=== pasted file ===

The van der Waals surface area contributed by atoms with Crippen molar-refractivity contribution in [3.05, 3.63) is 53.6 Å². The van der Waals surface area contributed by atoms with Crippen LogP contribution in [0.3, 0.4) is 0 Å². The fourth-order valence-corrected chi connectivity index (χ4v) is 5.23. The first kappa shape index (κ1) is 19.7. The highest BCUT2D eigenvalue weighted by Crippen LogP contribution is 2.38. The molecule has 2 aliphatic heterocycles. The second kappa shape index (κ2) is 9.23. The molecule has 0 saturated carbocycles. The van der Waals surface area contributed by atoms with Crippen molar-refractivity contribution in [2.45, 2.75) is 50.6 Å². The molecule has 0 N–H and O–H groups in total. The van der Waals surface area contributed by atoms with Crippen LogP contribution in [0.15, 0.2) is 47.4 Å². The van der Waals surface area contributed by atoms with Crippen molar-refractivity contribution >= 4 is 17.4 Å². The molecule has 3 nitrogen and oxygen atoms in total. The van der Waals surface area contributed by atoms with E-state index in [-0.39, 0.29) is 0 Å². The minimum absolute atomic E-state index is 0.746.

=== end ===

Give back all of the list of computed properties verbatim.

The van der Waals surface area contributed by atoms with Crippen molar-refractivity contribution in [3.05, 3.63) is 53.6 Å². The van der Waals surface area contributed by atoms with Crippen LogP contribution in [0.3, 0.4) is 0 Å². The fourth-order valence-corrected chi connectivity index (χ4v) is 5.23. The first kappa shape index (κ1) is 19.7. The highest BCUT2D eigenvalue weighted by Crippen LogP contribution is 2.38. The molecule has 2 aliphatic heterocycles. The second kappa shape index (κ2) is 9.23. The molecule has 0 saturated carbocycles. The van der Waals surface area contributed by atoms with Crippen molar-refractivity contribution in [2.45, 2.75) is 50.6 Å². The molecule has 0 N–H and O–H groups in total. The van der Waals surface area contributed by atoms with Crippen LogP contribution in [0.15, 0.2) is 47.4 Å². The van der Waals surface area contributed by atoms with Crippen molar-refractivity contribution >= 4 is 17.4 Å². The molecule has 3 nitrogen and oxygen atoms in total. The van der Waals surface area contributed by atoms with E-state index in [-0.39, 0.29) is 0 Å². The minimum absolute atomic E-state index is 0.746.